I have an irrational mistrust of internet-only products. You can't audition them before purchase. They often come from far-flung countries, so returns are difficult to arrange. And they rarely look or behave as the respective website claims. I also have an irrational mistrust of clowns, but that's not as relevant.
However, sometimes t'internet can throw up a few surprises and the Helios H4000 is one of them. It is, seemingly, an advanced DVD player at a bargain price point; its slim exterior belies a box of tricks that David Copperfield would be proud of.
It's certainly no looker. Horizontally-challenged, to use a politically-correct term, the H4000 would better suit a bedroom than the living room stack. And while its casing appears fairly robust, the disc tray is made of a black-plastic equivalent of lettuce. Further aesthetic woes are inflicted by a remote control that owes more to Fisher Price than Crestron. I would describe it as the electronic equivalent of a tracksuit-sporting chav.
Or at least, it would be had its interior been full of fluff. Instead, it's a munter with a brain. And there's no skimping on connectivity either: There's HDMI, component and VGA (PC) outputs for upscaling duties, while S-video and composite video outs are supplied for the standard def brigade.
There's no Scart output, RGB or otherwise, but considering the amount of sockets in comparison to the extremely limited space, the connections that are available more than make up for it. Sound is catered-for via stereo analogue, optical and coaxial digital and a full set of 5.1 jacks for direct analogue hook-up to an amplifier.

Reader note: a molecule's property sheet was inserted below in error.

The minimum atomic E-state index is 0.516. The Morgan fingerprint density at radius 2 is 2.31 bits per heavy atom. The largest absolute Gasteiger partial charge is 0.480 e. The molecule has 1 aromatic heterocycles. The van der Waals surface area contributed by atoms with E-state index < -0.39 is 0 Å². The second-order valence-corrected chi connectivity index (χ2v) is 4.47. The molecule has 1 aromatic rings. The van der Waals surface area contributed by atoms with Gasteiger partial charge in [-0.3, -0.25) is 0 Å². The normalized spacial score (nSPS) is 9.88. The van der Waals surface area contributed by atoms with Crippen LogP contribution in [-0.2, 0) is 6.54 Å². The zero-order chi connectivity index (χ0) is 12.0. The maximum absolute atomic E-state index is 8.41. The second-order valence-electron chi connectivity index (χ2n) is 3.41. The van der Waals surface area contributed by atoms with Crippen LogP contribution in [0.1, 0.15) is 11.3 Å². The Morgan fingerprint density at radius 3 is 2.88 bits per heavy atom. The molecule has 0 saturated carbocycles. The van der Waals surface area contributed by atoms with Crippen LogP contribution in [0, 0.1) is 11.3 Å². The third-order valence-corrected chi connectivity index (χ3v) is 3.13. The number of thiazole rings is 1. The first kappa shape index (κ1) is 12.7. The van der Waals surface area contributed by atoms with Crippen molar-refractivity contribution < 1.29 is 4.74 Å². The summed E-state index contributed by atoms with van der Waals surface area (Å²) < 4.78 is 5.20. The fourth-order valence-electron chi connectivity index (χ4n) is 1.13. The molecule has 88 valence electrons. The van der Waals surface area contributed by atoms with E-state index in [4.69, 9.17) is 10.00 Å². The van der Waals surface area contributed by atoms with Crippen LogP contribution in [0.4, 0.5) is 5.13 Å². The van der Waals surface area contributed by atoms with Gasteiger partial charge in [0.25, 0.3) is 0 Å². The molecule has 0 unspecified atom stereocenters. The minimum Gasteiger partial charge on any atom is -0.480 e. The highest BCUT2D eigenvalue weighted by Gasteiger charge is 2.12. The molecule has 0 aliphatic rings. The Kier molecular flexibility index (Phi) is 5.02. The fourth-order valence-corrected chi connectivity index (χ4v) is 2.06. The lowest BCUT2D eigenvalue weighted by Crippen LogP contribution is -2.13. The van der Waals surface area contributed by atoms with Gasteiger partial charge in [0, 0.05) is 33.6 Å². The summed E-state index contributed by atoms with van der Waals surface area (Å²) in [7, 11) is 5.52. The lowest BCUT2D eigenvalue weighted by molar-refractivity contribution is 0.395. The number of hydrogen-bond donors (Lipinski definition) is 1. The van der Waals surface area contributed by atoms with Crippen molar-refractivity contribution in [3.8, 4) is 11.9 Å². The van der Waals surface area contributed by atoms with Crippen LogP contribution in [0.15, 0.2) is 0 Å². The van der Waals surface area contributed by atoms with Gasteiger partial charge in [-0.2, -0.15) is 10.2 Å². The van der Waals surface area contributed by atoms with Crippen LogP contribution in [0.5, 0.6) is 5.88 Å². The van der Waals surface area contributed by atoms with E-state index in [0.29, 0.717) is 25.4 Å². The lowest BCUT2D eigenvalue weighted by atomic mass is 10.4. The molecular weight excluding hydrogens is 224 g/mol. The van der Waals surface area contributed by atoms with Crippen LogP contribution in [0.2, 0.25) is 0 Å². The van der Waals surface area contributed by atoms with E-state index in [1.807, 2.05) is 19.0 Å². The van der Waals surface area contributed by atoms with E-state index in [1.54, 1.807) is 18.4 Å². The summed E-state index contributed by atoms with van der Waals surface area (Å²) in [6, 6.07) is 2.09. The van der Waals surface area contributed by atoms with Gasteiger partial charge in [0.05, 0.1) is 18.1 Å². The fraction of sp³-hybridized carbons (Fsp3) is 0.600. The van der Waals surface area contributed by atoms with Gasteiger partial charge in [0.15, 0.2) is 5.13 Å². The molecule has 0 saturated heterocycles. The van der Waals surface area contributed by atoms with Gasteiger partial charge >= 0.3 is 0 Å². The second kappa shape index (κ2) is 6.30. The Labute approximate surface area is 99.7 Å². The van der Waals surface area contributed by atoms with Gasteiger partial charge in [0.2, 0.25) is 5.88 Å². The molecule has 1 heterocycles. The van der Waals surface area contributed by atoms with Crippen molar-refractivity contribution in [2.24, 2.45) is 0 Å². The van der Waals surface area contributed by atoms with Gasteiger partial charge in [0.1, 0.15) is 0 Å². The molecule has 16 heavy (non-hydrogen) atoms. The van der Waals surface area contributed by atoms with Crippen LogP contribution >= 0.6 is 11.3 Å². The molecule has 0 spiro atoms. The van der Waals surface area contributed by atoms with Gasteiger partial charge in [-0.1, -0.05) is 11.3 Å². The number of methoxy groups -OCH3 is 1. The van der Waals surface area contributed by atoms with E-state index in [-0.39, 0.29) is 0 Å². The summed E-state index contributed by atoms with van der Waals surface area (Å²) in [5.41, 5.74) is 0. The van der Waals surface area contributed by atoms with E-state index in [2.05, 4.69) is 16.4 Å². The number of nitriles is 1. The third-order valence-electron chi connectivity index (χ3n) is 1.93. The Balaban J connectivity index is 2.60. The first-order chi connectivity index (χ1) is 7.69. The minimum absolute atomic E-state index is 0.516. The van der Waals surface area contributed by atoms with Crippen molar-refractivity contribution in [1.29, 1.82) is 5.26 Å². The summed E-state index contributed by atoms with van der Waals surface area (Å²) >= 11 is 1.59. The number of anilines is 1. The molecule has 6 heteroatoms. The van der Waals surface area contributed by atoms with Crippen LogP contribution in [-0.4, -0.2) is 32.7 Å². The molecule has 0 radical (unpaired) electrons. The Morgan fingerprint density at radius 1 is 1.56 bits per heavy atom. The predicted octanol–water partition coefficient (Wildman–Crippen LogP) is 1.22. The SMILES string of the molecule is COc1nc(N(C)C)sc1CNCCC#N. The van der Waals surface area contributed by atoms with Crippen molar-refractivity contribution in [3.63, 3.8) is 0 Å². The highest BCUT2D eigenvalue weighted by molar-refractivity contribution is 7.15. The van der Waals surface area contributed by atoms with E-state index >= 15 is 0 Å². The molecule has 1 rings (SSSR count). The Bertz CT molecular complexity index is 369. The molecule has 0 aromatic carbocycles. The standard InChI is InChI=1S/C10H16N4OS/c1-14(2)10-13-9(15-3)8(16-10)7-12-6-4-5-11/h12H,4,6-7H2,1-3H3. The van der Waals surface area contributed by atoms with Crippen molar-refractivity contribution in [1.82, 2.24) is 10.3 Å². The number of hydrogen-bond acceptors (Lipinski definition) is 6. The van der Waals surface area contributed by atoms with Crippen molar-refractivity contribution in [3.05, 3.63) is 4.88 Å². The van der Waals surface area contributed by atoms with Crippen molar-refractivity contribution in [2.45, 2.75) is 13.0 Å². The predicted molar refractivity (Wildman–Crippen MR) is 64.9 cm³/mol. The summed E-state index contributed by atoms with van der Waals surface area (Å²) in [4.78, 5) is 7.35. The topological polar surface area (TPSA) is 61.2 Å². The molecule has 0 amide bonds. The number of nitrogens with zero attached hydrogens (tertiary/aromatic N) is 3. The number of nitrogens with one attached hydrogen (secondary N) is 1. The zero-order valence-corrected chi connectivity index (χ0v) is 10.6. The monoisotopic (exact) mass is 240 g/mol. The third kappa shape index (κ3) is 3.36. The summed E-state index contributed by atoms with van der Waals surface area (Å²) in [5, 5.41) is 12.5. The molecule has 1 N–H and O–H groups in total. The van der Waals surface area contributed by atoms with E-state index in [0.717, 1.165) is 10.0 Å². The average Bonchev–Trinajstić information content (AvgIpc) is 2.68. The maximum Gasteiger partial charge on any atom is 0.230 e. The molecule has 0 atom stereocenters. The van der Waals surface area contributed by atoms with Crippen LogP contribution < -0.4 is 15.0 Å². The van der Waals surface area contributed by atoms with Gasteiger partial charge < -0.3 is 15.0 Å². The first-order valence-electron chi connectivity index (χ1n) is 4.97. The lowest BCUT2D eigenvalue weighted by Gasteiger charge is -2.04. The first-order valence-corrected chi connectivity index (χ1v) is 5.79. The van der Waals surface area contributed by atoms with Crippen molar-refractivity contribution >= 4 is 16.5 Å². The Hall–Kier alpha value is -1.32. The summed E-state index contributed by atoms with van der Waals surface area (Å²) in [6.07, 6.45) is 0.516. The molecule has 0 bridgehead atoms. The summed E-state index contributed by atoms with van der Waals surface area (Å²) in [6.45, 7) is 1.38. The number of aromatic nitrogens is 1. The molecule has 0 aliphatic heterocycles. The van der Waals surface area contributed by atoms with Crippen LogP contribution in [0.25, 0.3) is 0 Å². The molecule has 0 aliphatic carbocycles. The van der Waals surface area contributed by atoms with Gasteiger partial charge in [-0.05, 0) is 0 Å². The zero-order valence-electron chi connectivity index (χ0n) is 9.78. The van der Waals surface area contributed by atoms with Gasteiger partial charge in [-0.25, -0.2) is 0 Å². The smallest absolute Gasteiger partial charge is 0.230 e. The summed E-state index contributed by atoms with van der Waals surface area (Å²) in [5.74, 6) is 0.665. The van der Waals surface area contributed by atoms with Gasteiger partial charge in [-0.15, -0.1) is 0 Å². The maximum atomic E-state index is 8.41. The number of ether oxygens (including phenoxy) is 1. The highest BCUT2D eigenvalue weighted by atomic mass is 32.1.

Compatibility is another of the Helios' strong points. As well as being capable of spinning and upscaling conventional DVDs (including home movies and recorded media on DVD-R/RW and DVD R/RW formats) it's fine with CD, VCD, SVCD, HDCD (a Chinese HD format) and MP3. The deck can also play most of the common MPEG-4 file formats (XviD and all forms of DivX) you care to chuck at it.
The latter would only play on our test sample in 480p or 576p without some weird screen positioning issues, although a firmware patch promises to fix this. At least a start menu lists the file details, such as resolution and video and audio codecs.
And if it's Dolby Digital 5.1, it will, refreshingly, confuse your receiver into thinking that it's a legitimate mix.
Most impressive in its arsenal is its ability to upscale to 1080p through component as well as HDMI. There are a lot of DVD players able to upconvert video, with some around the same price point, but there's none that I can think of that so flagrantly dismisses HDCP in order to provide 720p, 1080i and 1080p pictures through component outputs as the H4000.
And that's not all. Through its VGA output, the Helios is able to output and convert video to 1024 x 768 and 1280 x 1024 resolutions. Basically, if your display has an HD resolution but lacks the connectivity to be 'HD Ready' then this is the DVD player for you!
To be honest, I was rather underwhelmed by the quality of the upscaling. When compared to cutting-edge upscalers from Samsung and Toshiba, it is clearly not in the same class.
Indeed, I'd find it difficult to see any improvement in the H4000's 1080p pictures over a Denon (or equivalent's) standard progressive scan. I also discovered some weird scanning issues when running the machine in 1080i mode, although that may be a compatibility caveat with my display.
Standard-def pictures can be considered very good from the deck. Colours are superb and details sharp.
Home cinema sound is excellent, with the player being compatible with DTS and Dolby Digital and, when run through its own 5.1 speaker outs, it holds a decent mix, with dialogue remaining clear throughout.
There was one strange glitch that I encountered occasionally; on some discs, when the second layer was accessed, the audio stuttered and came back a touch out of sync.
This also happened when I had paused footage. In both cases I had to reverse the video a small amount and everything was corrected. CD playback is best appreciated via the digital outputs. The analogue outs suffer from a high level of jitter.
The H4000 is an interesting addition to the Helios range. It's affordable, and there are some unique aspects that some may find irresistible, but its 'net exclusivity, build quality, and average images may well frustrate.